In fact, this little corner of Zululand boasts some of the most exhilarating rapids in South Africa. Winding for 19 kilometers through private game reserves, you’ll gain breathtaking views of animals and birds along the way.
Zimbabwe and Zambia’s Zambezi River
The action-packed adventures never stop on the Zambezi River. In fact, it offers one of the most challenging stretches of white water in the world. Just south of Victoria Falls between Zambia and Zimbabwe.
Rafting proves best between August and January. That’s when water levels drop, and the rapids get gnarly. It boasts more than two dozen different rapids including Gulliver’s Travels, a stretch of Class V white water nearly one kilometer long.
Despite the wild adventures to be had on the Zambezi, the river has a gentler side. A canoe journey into the Mana Pools proves tranquil. But you’ll still enjoy a pulse-pounding rush from up-close wildlife viewing.
Mana Pools was voted one of the top 10 spots to view elephants in Southern Africa by Getaway magazine.
South Africa’s Mkomazi River
The Mkomazi River sits about 60 minutes from Durban. Despite its breathtaking location, paddlers come here to do battle.
Their foe? The largest river along KwaZulu-Natal’s southern coast. It runs nearly 300 kilometers from Giant’s Castle in the Drakensberg to the Indian Ocean.
Known for fast run-off and capricious swells, the Mkomazi River proves a must-see and must-do for adventurers.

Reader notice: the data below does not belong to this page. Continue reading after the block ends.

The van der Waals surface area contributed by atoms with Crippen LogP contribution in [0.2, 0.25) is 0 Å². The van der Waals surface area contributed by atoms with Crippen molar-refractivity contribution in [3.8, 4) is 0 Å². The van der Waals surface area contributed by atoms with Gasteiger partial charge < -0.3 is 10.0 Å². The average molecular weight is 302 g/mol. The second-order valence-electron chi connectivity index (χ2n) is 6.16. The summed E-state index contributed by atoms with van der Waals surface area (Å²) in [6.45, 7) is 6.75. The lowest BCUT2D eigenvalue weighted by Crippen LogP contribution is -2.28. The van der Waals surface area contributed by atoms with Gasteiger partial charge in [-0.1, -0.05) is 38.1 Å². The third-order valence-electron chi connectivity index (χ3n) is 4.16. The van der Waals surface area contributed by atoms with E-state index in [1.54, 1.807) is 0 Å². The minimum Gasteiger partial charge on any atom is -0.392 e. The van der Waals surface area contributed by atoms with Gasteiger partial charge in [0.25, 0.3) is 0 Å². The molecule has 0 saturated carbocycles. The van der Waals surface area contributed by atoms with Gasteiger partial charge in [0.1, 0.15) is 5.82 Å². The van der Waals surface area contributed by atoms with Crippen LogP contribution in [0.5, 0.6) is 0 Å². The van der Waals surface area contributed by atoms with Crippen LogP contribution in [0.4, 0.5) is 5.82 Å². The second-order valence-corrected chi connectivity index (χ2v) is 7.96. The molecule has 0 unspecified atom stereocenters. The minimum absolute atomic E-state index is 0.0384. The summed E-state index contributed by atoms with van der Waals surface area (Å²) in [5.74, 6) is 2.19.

In the section from Hella Hella to Number 8, you’ll enjoy the largest navigable white water this side of the Zambezi.
Swaziland’s Great Usutu River
The Great Usutu River promises numerous thrills for kayakers and rafters. For serious adventure seekers, check out the Bulungu Gorge section of the waterway.
Rapids go from mild to mind-boggling in close succession. Fortunately, even the wildest Class IV rapids prove navigable by first-time rafters. Just come prepared for heart-pounding adventures.
During the dry season, water levels drop and rapids slow. But other ways to pursue adventure remain. Like rappelling or jumping off the cliffs into the river below.
Uganda’s White Nile
Kayakers can’t get enough of the 25-kilometer portion of Uganda’s White Nile River from just above Lake Victoria to the town of Jinja. That’s because it proves chock full of Class V rapids.